# Finding Numbers That Are Palindromic In Multiple Bases

A palindromic number, or number palindrome, is a number like 74347, which is the same written forward and backward.

A number can be palindromic in any base, not just decimal. For example, 101101 is a palindrome in binary. A number can also be palindromic in more than one base, like decimal 719848917, which is 101010111010000000010111010101 in binary and 5272002725 in octal.

An efficient way to find palindromes in a single base is to generate them, iterating through each integer and constructing palindromes from them. An efficient way to find numbers that are palindromic in multiple bases is to take a palindrome in one base and test if it’s a palindrome in one or more additional bases.

In this article, I’ll show you C code I wrote that finds multi-base numeric palindromes. I used this code to generate tables of numbers that are palindromic in decimal and binary, decimal and hexadecimal, and decimal and octal. I also used this code to solve Euler problem 36, which asks for the sum of all numbers, less than one million, that are palindromic in decimal and binary.

## Checking Whether a Number is a Palindrome

In general, a palindrome can be any string of characters; for example, “j4\$4j”, “radar”, and “9009”. The algorithm to check whether a string is palindromic is simple: just reverse the string and compare it to itself.

If you’re interested only in number palindromes, you can use a more efficient, numeric algorithm instead of a string-based one. Here’s how it works:

1. Convert the integer to be checked from a string to numeric binary; for example, using strtol(), scanf(), or simply, a compiler constant.
2. Isolate the digits of the numeric binary value by repeatedly dividing it by the number’s base.
3. Construct, from the isolated digits, a new numeric binary integer that represents the original number written in reverse.
4. Compare the original number to the reversed number — if they are equal, the number is a palindrome.

Here is a C function that implements steps 2 through 4 (step 1, the conversion of the string to numeric binary, is done outside this function, if necessary) — it is my implementation of an algorithm that appears several places on the Web (for example, at stackoverflow.com):

```int isPalindrome(unsigned long long number, unsigned char base)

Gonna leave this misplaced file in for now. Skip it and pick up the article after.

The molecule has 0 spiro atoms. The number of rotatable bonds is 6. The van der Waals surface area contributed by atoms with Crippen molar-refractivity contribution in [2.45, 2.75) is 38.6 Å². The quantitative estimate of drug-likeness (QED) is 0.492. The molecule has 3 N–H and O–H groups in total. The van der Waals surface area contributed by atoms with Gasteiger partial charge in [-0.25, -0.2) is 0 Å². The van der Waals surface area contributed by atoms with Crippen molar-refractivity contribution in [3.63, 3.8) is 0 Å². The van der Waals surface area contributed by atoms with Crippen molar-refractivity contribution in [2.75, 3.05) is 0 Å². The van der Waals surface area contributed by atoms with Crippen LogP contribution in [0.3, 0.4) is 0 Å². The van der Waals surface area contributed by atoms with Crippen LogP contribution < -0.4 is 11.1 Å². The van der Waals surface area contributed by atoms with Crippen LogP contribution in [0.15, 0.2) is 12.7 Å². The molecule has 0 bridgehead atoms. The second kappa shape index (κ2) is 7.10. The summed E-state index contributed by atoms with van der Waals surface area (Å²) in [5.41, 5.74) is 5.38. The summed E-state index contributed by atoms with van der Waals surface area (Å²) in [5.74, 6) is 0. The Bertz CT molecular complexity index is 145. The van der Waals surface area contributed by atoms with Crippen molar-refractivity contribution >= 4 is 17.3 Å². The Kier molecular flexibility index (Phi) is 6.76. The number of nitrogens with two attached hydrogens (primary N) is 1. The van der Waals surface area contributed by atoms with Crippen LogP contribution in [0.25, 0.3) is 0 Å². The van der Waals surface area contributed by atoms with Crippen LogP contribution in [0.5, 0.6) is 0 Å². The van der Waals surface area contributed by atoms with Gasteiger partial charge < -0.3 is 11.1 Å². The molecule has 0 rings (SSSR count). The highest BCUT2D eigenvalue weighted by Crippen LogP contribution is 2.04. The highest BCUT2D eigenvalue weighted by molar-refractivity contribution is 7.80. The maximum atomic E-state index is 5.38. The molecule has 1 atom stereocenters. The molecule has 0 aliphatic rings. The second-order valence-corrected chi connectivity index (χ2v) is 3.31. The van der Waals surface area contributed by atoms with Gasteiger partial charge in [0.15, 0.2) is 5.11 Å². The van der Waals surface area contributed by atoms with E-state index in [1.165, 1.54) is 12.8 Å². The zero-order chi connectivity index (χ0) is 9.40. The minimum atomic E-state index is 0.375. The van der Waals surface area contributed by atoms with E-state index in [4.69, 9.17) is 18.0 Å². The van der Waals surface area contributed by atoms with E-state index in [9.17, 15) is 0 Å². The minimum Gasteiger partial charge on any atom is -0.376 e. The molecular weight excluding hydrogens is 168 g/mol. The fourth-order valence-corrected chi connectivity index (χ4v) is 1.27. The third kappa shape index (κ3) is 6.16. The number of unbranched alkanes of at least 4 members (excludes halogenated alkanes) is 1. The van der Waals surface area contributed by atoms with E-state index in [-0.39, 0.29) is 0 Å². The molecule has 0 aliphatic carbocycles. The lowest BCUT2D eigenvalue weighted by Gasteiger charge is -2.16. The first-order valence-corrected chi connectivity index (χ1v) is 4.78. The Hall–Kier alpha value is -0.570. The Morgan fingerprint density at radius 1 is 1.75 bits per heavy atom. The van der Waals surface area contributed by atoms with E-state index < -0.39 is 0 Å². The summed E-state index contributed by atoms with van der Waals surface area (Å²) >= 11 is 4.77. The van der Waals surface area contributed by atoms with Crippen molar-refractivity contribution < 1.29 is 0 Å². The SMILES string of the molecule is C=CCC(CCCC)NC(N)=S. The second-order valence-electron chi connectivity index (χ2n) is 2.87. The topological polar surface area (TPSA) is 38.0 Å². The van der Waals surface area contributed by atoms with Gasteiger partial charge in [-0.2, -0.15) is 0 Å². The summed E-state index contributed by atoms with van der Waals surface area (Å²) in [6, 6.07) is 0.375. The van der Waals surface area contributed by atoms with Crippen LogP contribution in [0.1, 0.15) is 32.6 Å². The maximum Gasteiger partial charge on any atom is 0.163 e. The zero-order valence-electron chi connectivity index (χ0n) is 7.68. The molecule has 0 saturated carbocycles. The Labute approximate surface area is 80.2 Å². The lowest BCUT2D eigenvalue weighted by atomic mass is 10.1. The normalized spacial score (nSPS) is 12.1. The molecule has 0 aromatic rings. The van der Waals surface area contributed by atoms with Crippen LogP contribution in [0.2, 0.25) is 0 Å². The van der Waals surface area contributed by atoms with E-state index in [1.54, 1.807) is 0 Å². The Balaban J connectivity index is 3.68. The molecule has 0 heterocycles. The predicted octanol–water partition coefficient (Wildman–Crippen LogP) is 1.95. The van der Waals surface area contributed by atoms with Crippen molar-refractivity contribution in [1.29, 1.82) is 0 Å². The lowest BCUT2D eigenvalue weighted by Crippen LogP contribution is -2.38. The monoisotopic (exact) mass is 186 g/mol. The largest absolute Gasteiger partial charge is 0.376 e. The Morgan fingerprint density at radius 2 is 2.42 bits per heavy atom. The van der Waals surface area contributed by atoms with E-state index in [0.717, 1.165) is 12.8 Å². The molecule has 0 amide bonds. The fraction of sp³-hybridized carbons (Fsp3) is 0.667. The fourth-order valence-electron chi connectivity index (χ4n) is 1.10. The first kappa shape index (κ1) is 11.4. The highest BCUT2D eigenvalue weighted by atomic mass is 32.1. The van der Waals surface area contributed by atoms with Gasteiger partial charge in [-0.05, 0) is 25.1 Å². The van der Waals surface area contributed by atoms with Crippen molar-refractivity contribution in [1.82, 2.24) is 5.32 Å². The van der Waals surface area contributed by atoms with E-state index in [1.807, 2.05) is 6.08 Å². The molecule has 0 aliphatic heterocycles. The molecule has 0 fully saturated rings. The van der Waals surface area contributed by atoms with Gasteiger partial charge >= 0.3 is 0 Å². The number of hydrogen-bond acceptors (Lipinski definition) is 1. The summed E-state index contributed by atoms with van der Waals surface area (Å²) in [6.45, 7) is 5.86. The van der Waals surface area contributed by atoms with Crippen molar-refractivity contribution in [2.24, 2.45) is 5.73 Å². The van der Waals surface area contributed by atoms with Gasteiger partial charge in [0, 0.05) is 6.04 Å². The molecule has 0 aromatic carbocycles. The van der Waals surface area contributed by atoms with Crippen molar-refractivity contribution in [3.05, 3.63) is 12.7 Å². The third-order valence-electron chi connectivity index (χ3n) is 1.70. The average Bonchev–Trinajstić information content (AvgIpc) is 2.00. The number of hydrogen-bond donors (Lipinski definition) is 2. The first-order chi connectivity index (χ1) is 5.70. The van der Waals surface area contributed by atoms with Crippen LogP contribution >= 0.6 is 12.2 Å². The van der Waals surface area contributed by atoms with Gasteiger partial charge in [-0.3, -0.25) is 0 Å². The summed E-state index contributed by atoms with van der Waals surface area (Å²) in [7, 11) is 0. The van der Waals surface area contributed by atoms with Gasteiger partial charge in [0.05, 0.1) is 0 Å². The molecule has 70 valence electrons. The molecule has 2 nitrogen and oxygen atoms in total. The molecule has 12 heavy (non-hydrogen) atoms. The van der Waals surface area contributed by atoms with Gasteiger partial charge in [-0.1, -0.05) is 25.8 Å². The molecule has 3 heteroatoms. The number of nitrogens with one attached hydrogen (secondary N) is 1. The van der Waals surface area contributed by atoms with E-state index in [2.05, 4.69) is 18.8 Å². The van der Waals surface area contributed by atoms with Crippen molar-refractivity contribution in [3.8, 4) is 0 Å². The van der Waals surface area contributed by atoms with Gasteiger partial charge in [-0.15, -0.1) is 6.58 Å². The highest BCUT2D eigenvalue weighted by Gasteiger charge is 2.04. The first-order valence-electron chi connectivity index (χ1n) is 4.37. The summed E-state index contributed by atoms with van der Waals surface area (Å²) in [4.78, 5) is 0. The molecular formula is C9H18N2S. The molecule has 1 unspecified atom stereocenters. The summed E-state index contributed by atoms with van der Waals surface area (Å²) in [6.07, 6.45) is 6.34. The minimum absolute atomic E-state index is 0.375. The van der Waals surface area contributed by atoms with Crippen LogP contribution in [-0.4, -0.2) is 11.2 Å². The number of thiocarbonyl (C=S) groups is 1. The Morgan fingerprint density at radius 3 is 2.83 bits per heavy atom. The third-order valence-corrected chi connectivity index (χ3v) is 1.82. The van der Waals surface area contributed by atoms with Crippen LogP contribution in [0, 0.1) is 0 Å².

{
unsigned long long forward = number;
unsigned long long reversed = 0;
unsigned char digit;

while (number > 0)
{
digit = number % base;
reversed = reversed * base + digit;
number = number / base;
}
return (forward == reversed);
}
```

This function combines two base conversion algorithms: the numeric binary integer to string algorithm and the string to numeric binary integer algorithm. The “numeric to string” algorithm isolates digits of a binary integer and appends them to a string, from least to most significant digit. The “string to numeric” algorithm isolates digits of a string and sums their place values in a binary integer, from most to least significant digit. If you fuse the two together, pipelining the digits from the “numeric to string” algorithm to the “string to numeric” algorithm, you reverse the original number — without requiring an intermediate string!

Single-digit numbers, including 0, are trivially palindromic, so this function will classify them as such.

## Generating Number Palindromes

For any positive integer in base b, b+1 palindromes can be made from it. For example, the following 11 decimal palindromes can be made from the number 1: 11, 101, 111, 121, 131, 141, 151, 161, 171, 181, 191. There is one even length palindrome, and b odd length palindromes — one per base b digit.

Here is a C function that generates palindromes in this manner:

```void makePalindromes(
unsigned long long number,
unsigned char base,
unsigned long long* palindromes)
{
/* Returns an array of size base+1 palindrome numbers (one even
length palindrome followed by 'base' odd length palindromes) */

unsigned long long upper = number;
unsigned long long lower = 0;
unsigned char digit;
unsigned int i;
unsigned long long power = 1;

/* Form upper and lower portions of the new palindromes */
while (number > 0)
{
upper = upper * base;  /* Shift left for each digit */
digit = number % base;
lower = lower * base + digit;
number = number / base;
power*=base;
}

/* Construct the even length palindrome */
palindromes = upper + lower;

/* Construct the odd length palindromes */
palindromes = upper * base + lower; /* Middle digit: 0 */
for (i=1; i<base; i++)
{
palindromes[i+1] = palindromes + i*power;/* Middle digit: i */
}
}
```

The core of palindrome creation is the same as palindrome checking: a number must be reversed. However, instead of comparing the reversed number to the original, the reversed number is “concatenated” to the original. Mathematically, the original number is shifted left by a power of the base, becoming the upper portion of the palindrome; the reversed number is then added in to become the lower portion.

This function generates palindromes out of numeric order — odd length palindromes are one digit longer than their corresponding even length ones. And, perhaps not intuitively, it will make single-digit palindromes — all of them — when called with the number 0. This is despite the algorithm’s “upper/lower portion” and “even/odd length” concepts not fitting single-digit numbers — the computations work out regardless. There’s one catch though: 0 is generated twice.